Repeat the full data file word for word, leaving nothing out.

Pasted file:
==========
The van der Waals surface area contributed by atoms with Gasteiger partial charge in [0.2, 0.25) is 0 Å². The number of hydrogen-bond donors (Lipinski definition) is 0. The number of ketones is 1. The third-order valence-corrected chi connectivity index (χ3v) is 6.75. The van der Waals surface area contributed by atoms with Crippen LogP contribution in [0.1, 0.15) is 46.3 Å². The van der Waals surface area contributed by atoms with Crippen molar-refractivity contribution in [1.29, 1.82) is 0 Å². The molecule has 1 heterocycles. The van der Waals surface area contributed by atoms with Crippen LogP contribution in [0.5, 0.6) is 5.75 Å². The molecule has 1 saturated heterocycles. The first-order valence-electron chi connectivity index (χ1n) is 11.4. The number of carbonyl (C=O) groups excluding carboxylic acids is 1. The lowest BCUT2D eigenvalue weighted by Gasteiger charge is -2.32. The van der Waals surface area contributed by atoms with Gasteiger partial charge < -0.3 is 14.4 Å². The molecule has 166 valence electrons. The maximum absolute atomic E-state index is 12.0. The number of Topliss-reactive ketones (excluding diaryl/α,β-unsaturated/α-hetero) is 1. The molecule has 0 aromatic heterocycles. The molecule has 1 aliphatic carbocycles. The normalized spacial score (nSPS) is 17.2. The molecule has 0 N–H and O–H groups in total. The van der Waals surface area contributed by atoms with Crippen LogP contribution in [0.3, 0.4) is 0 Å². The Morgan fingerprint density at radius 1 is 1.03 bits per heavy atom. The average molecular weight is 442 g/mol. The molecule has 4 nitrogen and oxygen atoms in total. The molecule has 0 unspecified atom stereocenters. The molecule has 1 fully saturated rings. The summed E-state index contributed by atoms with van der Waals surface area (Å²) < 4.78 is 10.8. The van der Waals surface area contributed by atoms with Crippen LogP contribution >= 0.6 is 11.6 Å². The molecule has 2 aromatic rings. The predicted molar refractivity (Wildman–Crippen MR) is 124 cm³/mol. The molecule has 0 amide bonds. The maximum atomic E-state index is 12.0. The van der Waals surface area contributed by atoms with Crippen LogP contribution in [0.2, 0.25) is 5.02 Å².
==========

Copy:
The van der Waals surface area contributed by atoms with Gasteiger partial charge in [0.2, 0.25) is 0 Å². The number of hydrogen-bond donors (Lipinski definition) is 0. The number of ketones is 1. The third-order valence-corrected chi connectivity index (χ3v) is 6.75. The van der Waals surface area contributed by atoms with Crippen LogP contribution in [0.1, 0.15) is 46.3 Å². The van der Waals surface area contributed by atoms with Crippen molar-refractivity contribution in [1.29, 1.82) is 0 Å². The molecule has 1 heterocycles. The van der Waals surface area contributed by atoms with Crippen LogP contribution in [0.5, 0.6) is 5.75 Å². The molecule has 1 saturated heterocycles. The first-order valence-electron chi connectivity index (χ1n) is 11.4. The number of carbonyl (C=O) groups excluding carboxylic acids is 1. The lowest BCUT2D eigenvalue weighted by Gasteiger charge is -2.32. The van der Waals surface area contributed by atoms with Gasteiger partial charge < -0.3 is 14.4 Å². The molecule has 166 valence electrons. The maximum absolute atomic E-state index is 12.0. The number of Topliss-reactive ketones (excluding diaryl/α,β-unsaturated/α-hetero) is 1. The molecule has 0 aromatic heterocycles. The molecule has 1 aliphatic carbocycles. The normalized spacial score (nSPS) is 17.2. The molecule has 0 N–H and O–H groups in total. The van der Waals surface area contributed by atoms with Crippen LogP contribution in [0.3, 0.4) is 0 Å². The Morgan fingerprint density at radius 1 is 1.03 bits per heavy atom. The average molecular weight is 442 g/mol. The molecule has 4 nitrogen and oxygen atoms in total. The molecule has 0 unspecified atom stereocenters. The molecule has 1 fully saturated rings. The summed E-state index contributed by atoms with van der Waals surface area (Å²) < 4.78 is 10.8. The van der Waals surface area contributed by atoms with Crippen LogP contribution >= 0.6 is 11.6 Å². The molecule has 2 aromatic rings. The predicted molar refractivity (Wildman–Crippen MR) is 124 cm³/mol. The molecule has 0 amide bonds. The maximum atomic E-state index is 12.0. The van der Waals surface area contributed by atoms with Crippen LogP contribution in [0.2, 0.25) is 5.02 Å².